Change of tune — Lim Sue Goan
APRIL 24 — Home Minister Datuk Seri Hishammuddin Hussein has allowed the Bersih 3.0 rally and it is indeed an improvement compared to the authority’s approach in dealing with the Bersih 2.0 rally last year.
However, there are still many aspects to be improved and learned on the path towards freedom of assembly.
Bersih 3.0 has the right to select a venue for the rally while the police or landowners also have the right to reject the application of the rally organiser based on reasonable grounds.
The Bersih 3.0 organisers announced the date of the rally on April 4 and later, the Himpunan Hijau 3.0 decided to join the rally. The organiser had checked on the Dataran Merdeka’s schedule to make sure it holds no other events on that day. However, did it communicate well with landowner Kuala Lumpur City Hall (DBKL)?
After the date of the rally was set, the three parties did not communicate for more than two weeks. The police tried to avoid and the DBKL made its reply to the organiser only on April 19. In the letter, the DBKL rejected the organiser’s application to use Dataran Merdeka as the venue for the Bersih 3.0 rally, saying that the Dataran can only be used for national events.
Hishammuddin suggested on April 22 that the rally could be held at the Bukit Jalil National Stadium or the Merdeka Stadium. However, Bersih co-chairpersons Datuk Ambiga Sreenevasan and Datuk A. Samad Said insisted that the rally be held at Dataran Merdeka.
One of the principles of democracy is communication. The lack of communication and mutual trust would lead to a deadlock. As a result, rallies to express public opinion would turn out as protests or confrontations.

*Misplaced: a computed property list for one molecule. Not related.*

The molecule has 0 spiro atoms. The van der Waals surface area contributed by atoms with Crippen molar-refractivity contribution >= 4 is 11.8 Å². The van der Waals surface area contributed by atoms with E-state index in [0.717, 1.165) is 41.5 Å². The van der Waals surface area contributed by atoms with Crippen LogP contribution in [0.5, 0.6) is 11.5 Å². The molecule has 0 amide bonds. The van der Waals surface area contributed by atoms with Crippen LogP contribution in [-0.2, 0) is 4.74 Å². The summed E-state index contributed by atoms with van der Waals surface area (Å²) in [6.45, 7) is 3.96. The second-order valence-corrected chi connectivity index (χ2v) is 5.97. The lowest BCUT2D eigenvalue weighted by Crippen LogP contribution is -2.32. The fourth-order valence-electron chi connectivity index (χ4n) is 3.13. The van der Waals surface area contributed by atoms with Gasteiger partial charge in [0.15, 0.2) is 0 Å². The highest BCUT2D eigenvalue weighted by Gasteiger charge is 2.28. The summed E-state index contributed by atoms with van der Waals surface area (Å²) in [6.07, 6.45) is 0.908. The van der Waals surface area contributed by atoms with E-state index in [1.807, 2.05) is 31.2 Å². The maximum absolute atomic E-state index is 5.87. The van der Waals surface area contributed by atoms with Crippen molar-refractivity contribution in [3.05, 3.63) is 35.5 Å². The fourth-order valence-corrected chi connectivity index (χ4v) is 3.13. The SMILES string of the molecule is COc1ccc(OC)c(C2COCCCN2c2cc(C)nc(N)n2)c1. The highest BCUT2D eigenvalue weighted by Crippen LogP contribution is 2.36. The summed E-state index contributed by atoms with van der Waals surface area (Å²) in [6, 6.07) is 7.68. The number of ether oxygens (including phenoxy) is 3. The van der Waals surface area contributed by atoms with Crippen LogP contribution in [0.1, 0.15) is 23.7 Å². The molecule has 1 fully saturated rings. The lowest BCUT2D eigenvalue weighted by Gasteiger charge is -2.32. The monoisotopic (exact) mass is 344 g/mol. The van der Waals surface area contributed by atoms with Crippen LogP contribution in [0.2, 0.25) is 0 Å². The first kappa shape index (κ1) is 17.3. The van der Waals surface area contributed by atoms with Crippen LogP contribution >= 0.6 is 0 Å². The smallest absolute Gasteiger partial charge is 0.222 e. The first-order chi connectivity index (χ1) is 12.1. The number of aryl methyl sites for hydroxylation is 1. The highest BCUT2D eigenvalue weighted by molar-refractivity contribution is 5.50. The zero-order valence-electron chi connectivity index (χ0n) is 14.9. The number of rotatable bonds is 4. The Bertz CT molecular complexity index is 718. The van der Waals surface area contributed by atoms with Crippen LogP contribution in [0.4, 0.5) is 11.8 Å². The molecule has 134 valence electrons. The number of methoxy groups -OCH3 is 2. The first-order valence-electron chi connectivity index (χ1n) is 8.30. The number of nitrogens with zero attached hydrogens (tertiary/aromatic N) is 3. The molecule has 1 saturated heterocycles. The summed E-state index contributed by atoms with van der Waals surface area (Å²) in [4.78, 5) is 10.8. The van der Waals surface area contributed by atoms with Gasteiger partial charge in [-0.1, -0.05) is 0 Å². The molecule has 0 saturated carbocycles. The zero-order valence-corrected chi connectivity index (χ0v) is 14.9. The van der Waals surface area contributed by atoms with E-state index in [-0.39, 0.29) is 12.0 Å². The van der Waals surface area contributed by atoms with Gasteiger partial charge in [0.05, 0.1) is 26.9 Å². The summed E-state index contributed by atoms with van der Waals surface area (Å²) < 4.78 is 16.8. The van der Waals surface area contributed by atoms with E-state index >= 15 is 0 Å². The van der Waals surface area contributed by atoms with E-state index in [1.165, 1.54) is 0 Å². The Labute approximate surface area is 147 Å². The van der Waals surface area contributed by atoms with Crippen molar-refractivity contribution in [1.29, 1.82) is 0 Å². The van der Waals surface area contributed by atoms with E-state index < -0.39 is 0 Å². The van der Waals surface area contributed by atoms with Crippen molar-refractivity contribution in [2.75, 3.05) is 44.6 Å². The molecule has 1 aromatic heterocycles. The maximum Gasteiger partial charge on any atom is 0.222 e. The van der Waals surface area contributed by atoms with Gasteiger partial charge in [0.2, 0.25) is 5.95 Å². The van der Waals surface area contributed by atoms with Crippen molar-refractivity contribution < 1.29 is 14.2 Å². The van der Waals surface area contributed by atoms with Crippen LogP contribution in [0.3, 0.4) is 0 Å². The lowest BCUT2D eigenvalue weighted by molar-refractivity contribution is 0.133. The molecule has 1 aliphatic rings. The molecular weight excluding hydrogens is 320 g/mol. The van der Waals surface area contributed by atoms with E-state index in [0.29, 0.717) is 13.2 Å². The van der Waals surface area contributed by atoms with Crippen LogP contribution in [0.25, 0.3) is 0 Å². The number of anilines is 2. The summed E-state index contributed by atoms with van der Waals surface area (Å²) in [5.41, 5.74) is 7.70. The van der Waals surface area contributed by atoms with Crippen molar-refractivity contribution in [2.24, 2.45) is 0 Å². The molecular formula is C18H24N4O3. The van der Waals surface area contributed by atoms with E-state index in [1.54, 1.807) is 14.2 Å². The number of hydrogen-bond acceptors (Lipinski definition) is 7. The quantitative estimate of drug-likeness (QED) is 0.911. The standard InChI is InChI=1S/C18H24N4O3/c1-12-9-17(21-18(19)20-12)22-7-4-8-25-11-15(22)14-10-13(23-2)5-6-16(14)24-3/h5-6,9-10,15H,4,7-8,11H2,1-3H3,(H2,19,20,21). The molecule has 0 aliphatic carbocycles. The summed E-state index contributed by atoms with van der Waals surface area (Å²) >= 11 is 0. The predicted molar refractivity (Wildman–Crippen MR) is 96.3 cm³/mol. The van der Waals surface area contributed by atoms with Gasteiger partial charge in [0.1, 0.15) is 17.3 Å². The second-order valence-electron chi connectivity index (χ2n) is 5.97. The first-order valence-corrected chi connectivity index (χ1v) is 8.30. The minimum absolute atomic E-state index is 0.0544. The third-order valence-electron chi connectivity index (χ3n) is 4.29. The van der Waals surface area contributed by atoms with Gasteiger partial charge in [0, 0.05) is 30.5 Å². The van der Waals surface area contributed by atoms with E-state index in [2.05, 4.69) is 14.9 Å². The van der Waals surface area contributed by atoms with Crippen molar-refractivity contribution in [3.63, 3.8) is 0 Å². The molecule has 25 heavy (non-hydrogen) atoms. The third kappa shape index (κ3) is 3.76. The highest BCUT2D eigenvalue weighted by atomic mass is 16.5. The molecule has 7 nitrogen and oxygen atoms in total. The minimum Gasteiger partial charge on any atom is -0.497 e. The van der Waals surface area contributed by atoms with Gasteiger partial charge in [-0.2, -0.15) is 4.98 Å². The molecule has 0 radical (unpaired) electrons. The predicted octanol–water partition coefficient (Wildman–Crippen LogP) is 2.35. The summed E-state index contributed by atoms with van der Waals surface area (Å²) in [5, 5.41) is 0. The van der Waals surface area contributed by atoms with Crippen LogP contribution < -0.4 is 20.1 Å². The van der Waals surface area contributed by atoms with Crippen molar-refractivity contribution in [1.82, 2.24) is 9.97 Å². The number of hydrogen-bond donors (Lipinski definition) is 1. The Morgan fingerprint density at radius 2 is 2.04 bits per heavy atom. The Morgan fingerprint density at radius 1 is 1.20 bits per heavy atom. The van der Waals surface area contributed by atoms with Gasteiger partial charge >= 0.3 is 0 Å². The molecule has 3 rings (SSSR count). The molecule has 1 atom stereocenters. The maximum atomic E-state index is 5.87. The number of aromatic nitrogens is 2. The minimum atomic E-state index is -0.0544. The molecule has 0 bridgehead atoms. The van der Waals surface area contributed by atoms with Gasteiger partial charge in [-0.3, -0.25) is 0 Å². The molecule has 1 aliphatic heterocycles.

In fact, after the Peaceful Assembly Bill was passed in the Parliament, there have been ways to hold peaceful assemblies and avoid them being banned by the police due to social order concerns. However, having a more relaxed law does not necessarily eliminate contradiction. The most important point is whether government officials take rallies as part of democracy.
Even if the rally carries some political elements, it should not be obstructed with various reasons as it would make the people think that the authority is not sincere enough. After all, it is the people’s right to hold rallies.
For example, Suara Rakyat Malaysia (Suaram) activist Tan Hong Kai was arrested by security personnel when he was putting up Bersih 3.0 posters on the Universiti Sains Malaysia (USM) campus. He was later sent to a police station. In fact, the incident would not be questioned if the university did not send Tan to the police station, but had just explained to him and members of the society the regulation requiring an application to the university before one can put up any posters on campus.
There are also some improvements needed in the prime minister’s commitment of creating the most transparent government in history. For example, Parliament recently passed the Election Offences (Amendment) Bill 2012 at midnight to overrule candidates’ right of sending personnel to supervise voter identity. No one was aware of such an amendment and passing the Bill at midnight is not a practice of transparency. It has also “encouraged” more people to join the rally.
In many democratic countries, rallies have become a weekend event. Groups put forward their demands and members of the public are free to choose to support rallies that they think are in line with their own stand.
If changes become a voice of the society, it can gather the strength of the public and form a social movement. The government must respond and meet the demands or the public could overturn the government with their votes.
The current national reforms are not prospective. As government officials are forced to change, we can always see that they are actually outwardly compliant but inwardly not submissive. Democratisation has still a long way to go. — mysinchew.com
* This is the personal opinion of the writer or publication. The Malaysian Insider does not endorse the view unless specified.